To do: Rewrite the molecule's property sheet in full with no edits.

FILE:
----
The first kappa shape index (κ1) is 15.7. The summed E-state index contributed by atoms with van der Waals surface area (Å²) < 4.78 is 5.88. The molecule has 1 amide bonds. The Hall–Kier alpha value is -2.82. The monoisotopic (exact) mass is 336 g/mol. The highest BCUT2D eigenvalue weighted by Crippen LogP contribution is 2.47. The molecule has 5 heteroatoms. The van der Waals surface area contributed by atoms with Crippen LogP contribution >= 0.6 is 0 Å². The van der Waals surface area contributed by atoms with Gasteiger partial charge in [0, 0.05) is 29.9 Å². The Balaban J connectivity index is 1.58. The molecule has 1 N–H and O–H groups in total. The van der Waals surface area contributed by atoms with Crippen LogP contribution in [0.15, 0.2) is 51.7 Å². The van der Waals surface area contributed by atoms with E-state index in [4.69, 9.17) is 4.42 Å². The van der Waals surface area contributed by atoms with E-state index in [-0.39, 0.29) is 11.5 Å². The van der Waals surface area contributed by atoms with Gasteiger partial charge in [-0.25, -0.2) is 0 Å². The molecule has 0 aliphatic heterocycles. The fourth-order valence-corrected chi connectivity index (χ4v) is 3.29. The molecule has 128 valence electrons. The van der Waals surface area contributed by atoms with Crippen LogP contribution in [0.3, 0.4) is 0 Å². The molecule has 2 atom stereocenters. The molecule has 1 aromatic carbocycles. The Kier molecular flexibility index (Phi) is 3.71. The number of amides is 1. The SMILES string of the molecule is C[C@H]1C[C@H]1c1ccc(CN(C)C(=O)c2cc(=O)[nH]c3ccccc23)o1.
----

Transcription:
The first kappa shape index (κ1) is 15.7. The summed E-state index contributed by atoms with van der Waals surface area (Å²) < 4.78 is 5.88. The molecule has 1 amide bonds. The Hall–Kier alpha value is -2.82. The monoisotopic (exact) mass is 336 g/mol. The highest BCUT2D eigenvalue weighted by Crippen LogP contribution is 2.47. The molecule has 5 heteroatoms. The van der Waals surface area contributed by atoms with Crippen LogP contribution >= 0.6 is 0 Å². The van der Waals surface area contributed by atoms with Gasteiger partial charge in [0, 0.05) is 29.9 Å². The Balaban J connectivity index is 1.58. The molecule has 1 N–H and O–H groups in total. The van der Waals surface area contributed by atoms with Crippen LogP contribution in [0.15, 0.2) is 51.7 Å². The van der Waals surface area contributed by atoms with E-state index in [4.69, 9.17) is 4.42 Å². The van der Waals surface area contributed by atoms with E-state index in [-0.39, 0.29) is 11.5 Å². The van der Waals surface area contributed by atoms with Gasteiger partial charge in [-0.25, -0.2) is 0 Å². The molecule has 0 aliphatic heterocycles. The fourth-order valence-corrected chi connectivity index (χ4v) is 3.29. The molecule has 128 valence electrons. The van der Waals surface area contributed by atoms with Crippen LogP contribution in [0.3, 0.4) is 0 Å². The molecule has 2 atom stereocenters. The molecule has 1 aromatic carbocycles. The Kier molecular flexibility index (Phi) is 3.71. The number of amides is 1. The SMILES string of the molecule is C[C@H]1C[C@H]1c1ccc(CN(C)C(=O)c2cc(=O)[nH]c3ccccc23)o1.